On our way to and from the airport we marched along a narrow gravel road to where we crossed a railway line at a level crossing. The trains that ran on this line were electric powered by overhead cable, not unlike our suburban trains at home.
On either side of the gravel road was a twenty feet wide grass verge which bordered a plantation of coconut palms.
One evening, on our way back to camp we were halted, a train was due. Where I had stopped, close by was a Javanese with his push tea-stall selling cakes and biscuits. The train hadn't yet arrived, I was starving hungry as always, and, having my Dutch guilders with me, decided to take a chance, leaving the ranks to buy some cakes, hoping to get back in line before any of the guards saw me.
When I arrived at his stall the Javanese trader seemed frightened and made no attempt to serve me. I pointed to the cakes behind the glass showing him my money, when I heard calls from the ranks, “Get back, they're coming”, I moved quickly with a glance as I went and saw one of the guards running towards me. I resumed my position in the ranks just before he reached me. He stopped and motioned for someone to move out, I was well aware of the collective punishment handed out if I didn't move, so stepped out onto the verge.
A Sergeant arrived and spoke to the guard, I was then moved further on to the verge so that I was in full view of the whole column of prisoners, presumably so they could witness my punishment. I had not, so far, received any of the anticipated blows which seemed most unusual.
Next, the Japanese Officer-in-charge came along. The Sergeant called me to attention in front of the Officer, who then began to speak to me in Japanese and by the tone of his voice, I knew it was a reprimand. This was the first time since the start of my captivity that I had been, or had witnessed a formal lecture being given. Usually, there was a shout then blows from a rifle butt, kicking and punching. I was wondering, was I being given notice of a court martial?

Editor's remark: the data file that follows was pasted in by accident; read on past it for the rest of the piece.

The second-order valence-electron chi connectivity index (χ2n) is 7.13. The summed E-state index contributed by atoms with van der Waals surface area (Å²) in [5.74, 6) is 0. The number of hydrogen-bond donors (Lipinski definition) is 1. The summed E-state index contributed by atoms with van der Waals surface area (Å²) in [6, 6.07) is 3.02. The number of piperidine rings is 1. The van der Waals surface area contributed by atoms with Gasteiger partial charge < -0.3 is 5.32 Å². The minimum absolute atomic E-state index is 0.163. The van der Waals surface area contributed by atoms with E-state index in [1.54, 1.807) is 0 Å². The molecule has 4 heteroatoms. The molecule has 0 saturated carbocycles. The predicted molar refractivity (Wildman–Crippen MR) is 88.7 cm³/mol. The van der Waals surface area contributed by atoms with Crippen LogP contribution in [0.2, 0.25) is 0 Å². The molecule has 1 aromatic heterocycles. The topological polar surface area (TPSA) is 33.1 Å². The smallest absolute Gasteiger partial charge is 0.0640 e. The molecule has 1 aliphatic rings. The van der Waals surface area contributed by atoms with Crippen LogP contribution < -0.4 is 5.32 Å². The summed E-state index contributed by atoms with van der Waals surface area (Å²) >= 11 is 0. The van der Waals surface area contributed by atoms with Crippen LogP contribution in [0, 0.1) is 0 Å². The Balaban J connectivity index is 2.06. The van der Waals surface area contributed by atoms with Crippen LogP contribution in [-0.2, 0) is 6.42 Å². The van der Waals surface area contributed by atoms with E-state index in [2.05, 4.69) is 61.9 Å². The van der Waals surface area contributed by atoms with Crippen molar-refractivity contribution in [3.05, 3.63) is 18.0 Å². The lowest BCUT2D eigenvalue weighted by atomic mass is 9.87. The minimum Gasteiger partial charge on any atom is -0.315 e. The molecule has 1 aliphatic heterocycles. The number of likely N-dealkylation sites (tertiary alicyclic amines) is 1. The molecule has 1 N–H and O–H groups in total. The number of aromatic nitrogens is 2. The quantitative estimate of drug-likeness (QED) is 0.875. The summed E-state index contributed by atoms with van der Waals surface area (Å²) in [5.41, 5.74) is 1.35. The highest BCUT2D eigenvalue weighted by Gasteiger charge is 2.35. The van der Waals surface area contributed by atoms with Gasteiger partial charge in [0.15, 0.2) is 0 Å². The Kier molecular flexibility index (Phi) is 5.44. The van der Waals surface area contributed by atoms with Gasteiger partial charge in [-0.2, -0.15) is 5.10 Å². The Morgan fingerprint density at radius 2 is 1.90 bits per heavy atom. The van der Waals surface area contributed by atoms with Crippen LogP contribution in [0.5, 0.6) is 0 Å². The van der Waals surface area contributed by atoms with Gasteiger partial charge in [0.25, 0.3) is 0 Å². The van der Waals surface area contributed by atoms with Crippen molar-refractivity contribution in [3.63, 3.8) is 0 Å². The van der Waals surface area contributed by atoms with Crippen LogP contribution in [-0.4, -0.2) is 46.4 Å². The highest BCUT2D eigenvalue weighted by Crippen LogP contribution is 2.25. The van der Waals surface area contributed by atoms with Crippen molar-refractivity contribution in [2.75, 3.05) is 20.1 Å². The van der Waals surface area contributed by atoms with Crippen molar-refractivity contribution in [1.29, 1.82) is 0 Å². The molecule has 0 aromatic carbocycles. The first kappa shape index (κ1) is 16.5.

Honour and trust was valued highly by the Japanese and I began to think I had insulted the Officer-in-charge by leaving the ranks. I had no idea what he was saying, my only course was to look him straight in the eyes as I received his verbal abuse. His tone became more agitated as he worked himself into a frenzy. I prepared myself for the blows that were sure to follow as his rage increased. I knew a formal charge wasn't going to happen now, he was just another Japanese about to launch into another kicking and punching frenzy.
Suddenly, in one swift movement, he unsheathed his two-handed Samurai sword and raised it with both hands above his head. I managed to retain my steady gaze, keeping eye contact. My thoughts were, ‘So this is the end, at the side of a Javanese road, I wonder if it will hurt, will it need two blows?’ We stared at each other in silence, my next thought was, ‘This is not a very brave thing to do, chopping down an unarmed man’, trying to convey these thoughts to him with my eyes.
I do not know how long we stood thus, there was plenty of time for my thoughts as the silence continued. Suddenly he moved, slowly lowering the sharp edge of the sword onto my shoulder and stopped, then gently slid it off towards him, replacing it in its sheath. Perhaps he intended to cut through my shirt to show me what I had narrowly missed, but this was intact when I examined it later.
He then spoke calmly, wagging his finger in front of my face, and by the tone of his voice, I could only assume the message was “Don't do that again, or else”, which I didn't ever intend to. I was just thankful that my head was still firmly fixed to my body. He then motioned for me to rejoin the ranks.
Afterwards, I pondered over my narrow escape and wondered, was it because I looked him straight in the eye, did my thoughts reach him, was I honourable because I never moved the whole time and remained standing to attention? The answer I will never know. The Japanese were certainly very strange people. I felt sorry for the Javanese trader who I had involved. He had panicked and ran off when the he saw the guards coming after me. They had called on him to stop, but he had kept on running, so some shots had been fired. I think he reached the palm trees safely, so he may have got away. His tea and cake stall was overturned by the guards, the glass broken and the contents kicked about. A high price to pay by an innocent man.
When we moved off there were a lot of comments and questions from my fellow prisoners. “Was I frightened?”, “Did my past flash before me?” and comments such as “You were lucky”, “That was close” and “You won't do that again in a hurry”.
I had to agree, it had certainly been a close thing. I did wonder if, when we reached the prison, I would be taken for punishment, but fortunately not, as I had been dealt with on the spot by an officer. Next day, as we passed the spot I looked for the wrecked stall, it had completely disappeared, reclaimed later for repair I hope.